THEN A PENGUIN WALKED IN #30

GREEN DECEIT - PART ONE
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CELEBRATION CHOKED THE STREETS of Haven.

The One had come at last to save the world. No more would the people of Gund need live in fear.

It was said that he met now with the Triumvirate at the Central Palace to legitimize his standing as the One spoken of in the Prophecies. But the people didn’t need to wait for all that. It was all just bureaucratic nonsense as far as they were concerned. They had all heard the tales the soldiers had told of the One on the field of battle. How he had weilded the Sword of Power. How he had called down thunder and lightning, and how the army of the Dread Lord Hob had fled before him.

He was the One, what more was there to know?

And so, the good citizens of Haven set their fears aside and got down to the serious business of letting loose. Never had there been a party the likes of which had begun that day. Not since the Beard That Walks had such a good time been had, but that’s another story.

There was dancing and singing in most corners of the city. People cheered, they laughed, some even cried they were so overcome by emotions.

But most of all, the people drank.

The wine, beer, and other alcoholic concoctions flowed like the great river Trent.

The river Trent, not to be confused by the third longest river in the United Kingdom, divided the continent of Yarl nearly in two. Named so for the wizard, Trent the Adequately Powerful, for it was he that fell into it and drowned over four hundred years ago due in part to poor planning and the slight miscalculation of a teleportation spell.

But there was one in Haven who was in no mood to party. Someone other than Dominick, that is. And, of course, Vivian too when it comes down to it.

She was known only as Jade, her given name having long been forgotten by even herself. And while she did have reason to celebrate,—she’d been able to acquire that which she’d been hired to—her temper was working overtime as she attempted to navigate through the streets congested with revelers, all of whom were well within their cups.

Her only possession, a long, fur-wrapped bundle about the size of a sword (for that is was it was), she used to poke and beat at the inebriated masses that stood in her way. Eventually, following a few heated words, more than one shouting match, and no less than twenty-seven black eyes and eight broken noses, Jade broke through the crowd and found herself alone.

She’d made it to Willow’s Meadow, a small and affluent suburb of Haven which was known far and wide by another name.

Thieves Town.

No one partied in Thieves Town.

For one thing, Thieves Town had a reputation.

Willow’s Meadow had begun as just that, a meadow to the west of the city. That was until two hundred years ago when a woman by the name of Gilda Hartstone bought a parcel of land in the meadow and built what, at the time, had been the largest house in all of Haven. The house still stands, though is dwarfed by the homes that have since been built around it.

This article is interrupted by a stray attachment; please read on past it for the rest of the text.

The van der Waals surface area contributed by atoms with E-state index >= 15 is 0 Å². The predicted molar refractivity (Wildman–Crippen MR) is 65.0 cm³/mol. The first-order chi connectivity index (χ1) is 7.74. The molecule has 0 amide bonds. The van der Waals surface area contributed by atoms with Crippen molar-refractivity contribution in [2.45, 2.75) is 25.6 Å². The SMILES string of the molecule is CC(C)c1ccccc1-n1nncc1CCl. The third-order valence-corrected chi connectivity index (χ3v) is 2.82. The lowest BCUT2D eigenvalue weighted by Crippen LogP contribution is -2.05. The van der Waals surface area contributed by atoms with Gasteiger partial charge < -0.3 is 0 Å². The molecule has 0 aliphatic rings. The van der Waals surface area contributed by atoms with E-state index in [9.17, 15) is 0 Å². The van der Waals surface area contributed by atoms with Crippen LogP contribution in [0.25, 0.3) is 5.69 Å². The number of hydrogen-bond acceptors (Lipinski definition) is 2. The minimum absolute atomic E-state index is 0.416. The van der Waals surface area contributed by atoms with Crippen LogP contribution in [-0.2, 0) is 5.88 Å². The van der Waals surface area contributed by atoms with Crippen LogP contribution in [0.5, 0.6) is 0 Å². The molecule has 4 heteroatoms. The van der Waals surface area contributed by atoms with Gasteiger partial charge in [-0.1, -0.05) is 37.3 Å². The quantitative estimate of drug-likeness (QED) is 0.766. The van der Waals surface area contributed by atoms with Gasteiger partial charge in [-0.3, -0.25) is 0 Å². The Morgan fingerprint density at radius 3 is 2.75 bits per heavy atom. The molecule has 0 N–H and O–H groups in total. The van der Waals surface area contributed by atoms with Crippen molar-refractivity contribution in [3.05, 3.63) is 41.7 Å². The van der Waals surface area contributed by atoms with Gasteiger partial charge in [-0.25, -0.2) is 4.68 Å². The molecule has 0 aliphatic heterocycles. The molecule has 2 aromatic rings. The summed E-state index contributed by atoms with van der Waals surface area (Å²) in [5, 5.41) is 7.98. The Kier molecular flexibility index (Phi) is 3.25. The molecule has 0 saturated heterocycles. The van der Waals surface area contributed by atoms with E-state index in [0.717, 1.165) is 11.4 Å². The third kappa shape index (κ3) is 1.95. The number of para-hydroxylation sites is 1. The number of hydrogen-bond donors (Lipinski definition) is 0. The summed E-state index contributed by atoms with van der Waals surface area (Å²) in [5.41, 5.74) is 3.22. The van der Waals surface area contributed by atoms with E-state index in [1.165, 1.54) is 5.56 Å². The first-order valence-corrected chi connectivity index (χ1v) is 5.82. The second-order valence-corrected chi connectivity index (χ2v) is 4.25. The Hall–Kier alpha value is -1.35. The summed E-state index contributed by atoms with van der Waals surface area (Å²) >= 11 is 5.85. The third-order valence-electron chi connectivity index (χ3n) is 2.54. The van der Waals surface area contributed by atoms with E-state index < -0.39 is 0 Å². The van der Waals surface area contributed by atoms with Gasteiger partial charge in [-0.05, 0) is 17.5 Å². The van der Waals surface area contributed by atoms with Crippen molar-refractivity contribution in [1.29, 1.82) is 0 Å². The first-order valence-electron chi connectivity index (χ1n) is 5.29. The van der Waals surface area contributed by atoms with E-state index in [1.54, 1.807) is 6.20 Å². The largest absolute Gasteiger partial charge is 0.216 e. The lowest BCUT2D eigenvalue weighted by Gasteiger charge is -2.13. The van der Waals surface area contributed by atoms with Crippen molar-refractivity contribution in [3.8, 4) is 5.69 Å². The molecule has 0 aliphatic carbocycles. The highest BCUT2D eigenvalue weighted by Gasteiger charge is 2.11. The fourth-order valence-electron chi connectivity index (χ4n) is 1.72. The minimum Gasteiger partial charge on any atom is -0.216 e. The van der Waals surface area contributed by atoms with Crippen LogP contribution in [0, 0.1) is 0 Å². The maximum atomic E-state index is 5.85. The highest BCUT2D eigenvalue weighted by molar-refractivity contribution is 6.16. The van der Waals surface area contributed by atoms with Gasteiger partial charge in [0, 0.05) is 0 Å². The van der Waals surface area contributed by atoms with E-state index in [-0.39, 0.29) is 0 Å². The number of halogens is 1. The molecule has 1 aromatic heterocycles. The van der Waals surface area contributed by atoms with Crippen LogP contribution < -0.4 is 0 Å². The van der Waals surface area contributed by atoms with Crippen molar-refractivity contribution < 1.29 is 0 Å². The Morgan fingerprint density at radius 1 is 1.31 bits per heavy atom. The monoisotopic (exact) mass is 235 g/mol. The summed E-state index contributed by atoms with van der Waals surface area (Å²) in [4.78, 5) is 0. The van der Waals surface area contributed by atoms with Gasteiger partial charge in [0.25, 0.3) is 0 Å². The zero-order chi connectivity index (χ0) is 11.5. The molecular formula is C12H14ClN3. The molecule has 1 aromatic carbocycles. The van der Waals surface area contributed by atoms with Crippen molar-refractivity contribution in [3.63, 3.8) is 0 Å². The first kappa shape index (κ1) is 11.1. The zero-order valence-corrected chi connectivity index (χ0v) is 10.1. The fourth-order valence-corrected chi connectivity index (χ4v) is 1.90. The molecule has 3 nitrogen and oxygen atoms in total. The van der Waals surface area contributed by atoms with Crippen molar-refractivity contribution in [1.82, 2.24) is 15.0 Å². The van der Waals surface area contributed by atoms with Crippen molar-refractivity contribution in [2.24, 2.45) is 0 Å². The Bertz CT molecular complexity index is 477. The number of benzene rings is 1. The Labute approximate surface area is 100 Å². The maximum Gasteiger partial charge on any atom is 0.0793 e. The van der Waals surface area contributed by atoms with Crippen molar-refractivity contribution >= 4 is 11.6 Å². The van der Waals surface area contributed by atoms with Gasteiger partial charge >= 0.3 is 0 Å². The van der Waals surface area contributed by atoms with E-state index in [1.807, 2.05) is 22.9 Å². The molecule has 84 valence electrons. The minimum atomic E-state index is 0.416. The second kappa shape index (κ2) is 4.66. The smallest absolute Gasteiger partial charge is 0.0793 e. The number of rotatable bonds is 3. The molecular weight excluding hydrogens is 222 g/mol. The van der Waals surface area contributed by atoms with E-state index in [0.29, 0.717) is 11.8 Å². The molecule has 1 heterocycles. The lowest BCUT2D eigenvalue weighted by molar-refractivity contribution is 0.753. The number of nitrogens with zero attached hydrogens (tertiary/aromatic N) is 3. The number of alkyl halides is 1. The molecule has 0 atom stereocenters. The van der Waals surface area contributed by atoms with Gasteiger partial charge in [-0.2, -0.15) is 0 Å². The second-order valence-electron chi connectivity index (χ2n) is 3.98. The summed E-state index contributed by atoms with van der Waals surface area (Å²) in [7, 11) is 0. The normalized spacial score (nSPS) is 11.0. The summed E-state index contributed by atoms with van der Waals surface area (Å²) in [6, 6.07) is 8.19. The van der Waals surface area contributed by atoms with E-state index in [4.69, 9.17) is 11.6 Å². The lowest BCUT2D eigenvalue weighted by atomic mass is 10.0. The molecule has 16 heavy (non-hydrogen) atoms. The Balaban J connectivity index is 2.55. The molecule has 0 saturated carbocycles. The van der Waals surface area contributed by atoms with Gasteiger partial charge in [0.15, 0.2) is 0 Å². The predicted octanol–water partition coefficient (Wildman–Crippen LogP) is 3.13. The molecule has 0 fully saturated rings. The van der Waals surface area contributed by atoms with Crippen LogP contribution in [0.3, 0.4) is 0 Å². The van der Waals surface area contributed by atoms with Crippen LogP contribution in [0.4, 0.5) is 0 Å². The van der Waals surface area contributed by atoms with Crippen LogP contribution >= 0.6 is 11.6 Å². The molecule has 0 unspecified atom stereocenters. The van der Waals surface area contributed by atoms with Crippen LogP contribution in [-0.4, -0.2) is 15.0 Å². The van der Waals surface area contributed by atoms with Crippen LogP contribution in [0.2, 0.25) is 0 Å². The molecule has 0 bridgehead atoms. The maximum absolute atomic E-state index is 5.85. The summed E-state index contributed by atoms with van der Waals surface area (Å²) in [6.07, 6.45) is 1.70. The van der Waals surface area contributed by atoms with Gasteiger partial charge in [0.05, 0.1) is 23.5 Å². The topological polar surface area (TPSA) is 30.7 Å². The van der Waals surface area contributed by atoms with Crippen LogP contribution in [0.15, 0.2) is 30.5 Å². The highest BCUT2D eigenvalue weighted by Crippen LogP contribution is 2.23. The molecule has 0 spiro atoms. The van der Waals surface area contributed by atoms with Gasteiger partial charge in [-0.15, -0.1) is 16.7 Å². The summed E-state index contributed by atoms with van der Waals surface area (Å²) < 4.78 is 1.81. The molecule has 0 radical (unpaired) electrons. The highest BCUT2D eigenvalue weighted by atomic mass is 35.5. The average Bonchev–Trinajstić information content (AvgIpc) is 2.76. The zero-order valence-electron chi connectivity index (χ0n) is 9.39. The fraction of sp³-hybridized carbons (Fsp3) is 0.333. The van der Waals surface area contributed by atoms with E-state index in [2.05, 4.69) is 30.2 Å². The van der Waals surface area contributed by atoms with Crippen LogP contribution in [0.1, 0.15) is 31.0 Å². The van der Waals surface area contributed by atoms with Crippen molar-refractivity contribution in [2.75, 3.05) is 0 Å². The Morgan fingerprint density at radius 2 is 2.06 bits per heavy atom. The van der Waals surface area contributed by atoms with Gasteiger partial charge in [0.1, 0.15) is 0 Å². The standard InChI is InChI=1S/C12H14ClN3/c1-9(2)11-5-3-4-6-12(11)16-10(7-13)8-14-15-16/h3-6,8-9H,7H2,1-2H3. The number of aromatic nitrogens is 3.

The entire city had been abuzz when Gilda had built her home. See, it had been rumored for years that Gilda had also been the renowned thief known only as the Willow and that she’d used her ill-gotten gains to purchase the land and build the grand house. This had never been proven to be true, but it hadn’t stopped other successful thieves from following suit. Soon the community of Willow’s Meadow had sprung up, populated by only the most cunning of thieves. Those that have never been caught, and had amassed for themselves a personal fortune

Thieves Town also had the reputation for being completely free of crime, because no one, after all, likes to bring their work home with them.

There were other thieves in Haven; pick pockets, cutpurses, confidence tricksters, and the like. But even the lowliest, most desperate, down on their luck miscreant knows that Thieves Town is off limits.

Some years ago, a burglar from the East traveled to Haven, seduced by the tales of wealth known to lie in Willow's Meadow. This burglar held himself in very high regard, calling himself the Night Raven. His actual name, however, was Cravel Dropworth.

When he was caught by the resident of Thieves Town climbing into the bedroom window of a house large enough to rival the palace, (and caught he was, for no one is better than catching a thief than another thief, even a world class burglar as Cravel thought himself to be) the would-be Night Raven was subjected to punishment so brutal, so cruel, it would be impolite to speak of.

Needless to say, yet still the narrative moves forward, news got out of Cravel’s fate (which again, is too gruesome to repeat, it really is) and thieves from around Gund understood that Thieves Town was out of bounds.

To be continued . . .



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